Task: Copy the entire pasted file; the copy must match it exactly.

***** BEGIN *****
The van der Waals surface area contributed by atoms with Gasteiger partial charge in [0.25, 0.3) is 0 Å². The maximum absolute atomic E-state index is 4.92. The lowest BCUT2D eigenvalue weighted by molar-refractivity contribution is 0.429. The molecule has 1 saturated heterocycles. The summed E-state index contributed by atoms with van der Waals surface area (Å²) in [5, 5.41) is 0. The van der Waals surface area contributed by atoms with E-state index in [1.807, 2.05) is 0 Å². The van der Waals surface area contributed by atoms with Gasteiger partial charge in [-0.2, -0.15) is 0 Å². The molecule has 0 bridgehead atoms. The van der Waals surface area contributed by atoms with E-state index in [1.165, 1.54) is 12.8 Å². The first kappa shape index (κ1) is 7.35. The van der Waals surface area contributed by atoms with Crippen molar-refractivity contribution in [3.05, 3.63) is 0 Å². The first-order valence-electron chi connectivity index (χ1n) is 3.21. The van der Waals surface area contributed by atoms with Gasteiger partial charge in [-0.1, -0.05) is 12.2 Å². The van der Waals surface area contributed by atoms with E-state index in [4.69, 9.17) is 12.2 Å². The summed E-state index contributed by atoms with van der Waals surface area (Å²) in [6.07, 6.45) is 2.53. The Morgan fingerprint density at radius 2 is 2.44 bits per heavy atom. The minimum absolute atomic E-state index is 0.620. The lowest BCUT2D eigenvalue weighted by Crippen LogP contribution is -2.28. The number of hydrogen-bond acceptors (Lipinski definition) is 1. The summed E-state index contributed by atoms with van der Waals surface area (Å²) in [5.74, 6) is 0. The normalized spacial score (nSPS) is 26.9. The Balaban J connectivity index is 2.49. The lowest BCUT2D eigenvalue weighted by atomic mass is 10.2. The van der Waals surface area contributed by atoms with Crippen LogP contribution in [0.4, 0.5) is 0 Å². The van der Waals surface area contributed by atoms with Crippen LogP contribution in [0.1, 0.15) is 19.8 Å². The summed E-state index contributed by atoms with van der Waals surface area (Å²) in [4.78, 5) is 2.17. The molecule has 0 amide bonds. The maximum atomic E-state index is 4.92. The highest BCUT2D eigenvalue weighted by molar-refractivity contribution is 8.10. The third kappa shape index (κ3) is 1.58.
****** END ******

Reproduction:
The van der Waals surface area contributed by atoms with Gasteiger partial charge in [0.25, 0.3) is 0 Å². The maximum absolute atomic E-state index is 4.92. The lowest BCUT2D eigenvalue weighted by molar-refractivity contribution is 0.429. The molecule has 1 saturated heterocycles. The summed E-state index contributed by atoms with van der Waals surface area (Å²) in [5, 5.41) is 0. The van der Waals surface area contributed by atoms with E-state index in [1.807, 2.05) is 0 Å². The van der Waals surface area contributed by atoms with Gasteiger partial charge in [-0.2, -0.15) is 0 Å². The molecule has 0 bridgehead atoms. The van der Waals surface area contributed by atoms with E-state index in [1.165, 1.54) is 12.8 Å². The first kappa shape index (κ1) is 7.35. The van der Waals surface area contributed by atoms with Crippen molar-refractivity contribution in [3.05, 3.63) is 0 Å². The first-order valence-electron chi connectivity index (χ1n) is 3.21. The van der Waals surface area contributed by atoms with Gasteiger partial charge in [-0.1, -0.05) is 12.2 Å². The van der Waals surface area contributed by atoms with E-state index in [4.69, 9.17) is 12.2 Å². The summed E-state index contributed by atoms with van der Waals surface area (Å²) in [6.07, 6.45) is 2.53. The Morgan fingerprint density at radius 2 is 2.44 bits per heavy atom. The minimum absolute atomic E-state index is 0.620. The lowest BCUT2D eigenvalue weighted by Crippen LogP contribution is -2.28. The number of hydrogen-bond acceptors (Lipinski definition) is 1. The summed E-state index contributed by atoms with van der Waals surface area (Å²) in [5.74, 6) is 0. The normalized spacial score (nSPS) is 26.9. The Balaban J connectivity index is 2.49. The lowest BCUT2D eigenvalue weighted by atomic mass is 10.2. The van der Waals surface area contributed by atoms with Crippen LogP contribution in [0.4, 0.5) is 0 Å². The van der Waals surface area contributed by atoms with Crippen LogP contribution in [0.1, 0.15) is 19.8 Å². The summed E-state index contributed by atoms with van der Waals surface area (Å²) in [4.78, 5) is 2.17. The molecule has 0 amide bonds. The maximum atomic E-state index is 4.92. The highest BCUT2D eigenvalue weighted by molar-refractivity contribution is 8.10. The third kappa shape index (κ3) is 1.58.